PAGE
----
Joe here. I started this blog eight months ago, and about two weeks after I started it I had a dream to do a series with the funniest writers I know. Today is a dream come true. I'm unbelievably excited to introduce Jamie Wright, AKA Jamie the Very Worst Missionary. Jamie is one of the funniest, most reverently irreverent people I've ever had the pleasure of meeting. If you don't follow her blog, go do it. Right now. You can also follow her on twitter. Today, she's here to dispense her own set of commandments on humor writing. Enjoy the post!

To be fair, I don’t really consider myself a humor writer. I’m more like a half-assed blogger whose personal dysfunction makes people laugh out loud in airports, coffee shops, and cubicles. (Wow. It’s actually kind of sad when you think of it like that.) Whatever. Here I am, contributing to a series on humor writing – so, for today, let’s pretend that I’m a humorous writer, sharing the secret formula to being hilarious.

Get ready for it. Pretty sure I’m about to blow your mind…

Child Laughing

The tricky thing about being funny in written form is that the writer is completely dependent on the reader to catch the humor in their work. Essentially, you are counting on your reader to catch on to really important things, like tone, timing, and delivery. If your reader doesn’t “get it”, they won’t think you’re funny. But, in the end, (as much as you would like to blame the reader for being a dim, humorless moron who can’t take a joke) if they aren’t able to follow the funny in your writing, it’s your fault.

As a humor writer, it’s not your job to write funny things, it’s your job to write things that read funny. Your task is to develop material that sounds funny in someone else’s head, and that’s not always easy to do.

Here are a few things I’ve done to develop a comedic voice in writing:

1. Read your stuff back to yourself… in a ridiculous accent.

Not kidding. If you write something that only sounds funny when you say it a certain way, you’re expecting way too much from your readers. Say it like Snooki. Say it like Harry Potter. Say it like Paula Dean. If it’s still funny, you’re doing it right.

2. Use funny words.

I know, I know. You’re like, “What?! USE FUNNY WORDS to write funny stuff??? This chick is a genius!” (I warned you that I was gonna blow your mind.) But, honestly, examine your work. Are you using your vocabulary to its fullest? Creative word choice is the #1 thing that will make the wannabe-funny writers wish they had written what you just did. It’s true.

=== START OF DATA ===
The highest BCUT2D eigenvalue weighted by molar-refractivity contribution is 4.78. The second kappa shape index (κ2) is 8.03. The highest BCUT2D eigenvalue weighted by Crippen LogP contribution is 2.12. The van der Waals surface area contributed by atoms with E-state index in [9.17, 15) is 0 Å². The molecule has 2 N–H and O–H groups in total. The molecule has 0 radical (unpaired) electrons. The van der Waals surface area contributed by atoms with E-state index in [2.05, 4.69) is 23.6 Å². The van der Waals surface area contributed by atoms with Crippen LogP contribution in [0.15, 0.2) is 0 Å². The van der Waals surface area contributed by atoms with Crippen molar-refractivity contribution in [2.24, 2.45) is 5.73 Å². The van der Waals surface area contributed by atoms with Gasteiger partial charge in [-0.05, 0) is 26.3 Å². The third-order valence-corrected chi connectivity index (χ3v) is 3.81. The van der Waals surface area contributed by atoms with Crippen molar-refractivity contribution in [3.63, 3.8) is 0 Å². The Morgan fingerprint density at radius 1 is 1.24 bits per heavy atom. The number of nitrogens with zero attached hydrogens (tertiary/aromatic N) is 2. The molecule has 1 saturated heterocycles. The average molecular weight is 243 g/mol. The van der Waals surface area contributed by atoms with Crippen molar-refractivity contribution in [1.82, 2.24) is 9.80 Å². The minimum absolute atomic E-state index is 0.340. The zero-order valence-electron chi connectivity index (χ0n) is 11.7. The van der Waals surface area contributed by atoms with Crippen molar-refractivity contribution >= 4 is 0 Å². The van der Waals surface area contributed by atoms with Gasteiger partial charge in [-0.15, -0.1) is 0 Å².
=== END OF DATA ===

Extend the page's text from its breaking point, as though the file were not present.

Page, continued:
3. Control yourself.

Snark, satire, and sarcasm need to be finely tuned and carefully managed. If you’re too flippant, you’ll just come across as bitchy. Too refined, and the humor can be lost altogether. Above all, stay friendly; an ounce of charm will get you a long way when you’re pushing boundaries in good humor, and it will keep people from assuming you’re just a douche with a chip on your shoulder.

4. This is a biggie! RELAX.

You’re not always funny. Get over it. One of these days, you will write a really terribly unfunny story which will get a lukewarm response from your readers and you’ll think you’ve lost your touch and you’ll decide that you are doomed to write boring, unrelatable drivel for the rest of your natural life. Then, instead of writing, you’ll post pictures of your cat on the internet. But hang in there. You’ve still got some funny in you, I promise.

Humor writing is a funny thing; Some people come by it naturally, while others may have to work at it a little. Either way, connecting with people through humor is a rich and valuable calling, and shouldn’t be ignored, devalued, or doubted.

If you have any questions, I’ll be right here… uploading photos of my cat.


Let's practice humor writing. Write about your day (or your character's day) and try to follow these rules. Also, if you want to record yourself reading your writing in a funny accent and post it here that would be okay.

Write for fifteen minutes. When you're finished, post your practice in the comments.

And if you post, make sure to comment on a few others.

Joe Bunting is an author and the leader of The Write Practice community. He is also the author of the new book Crowdsourcing Paris, a real life adventure story set in France. It was a #1 New Release on Amazon. Follow him on Instagram (@jhbunting).

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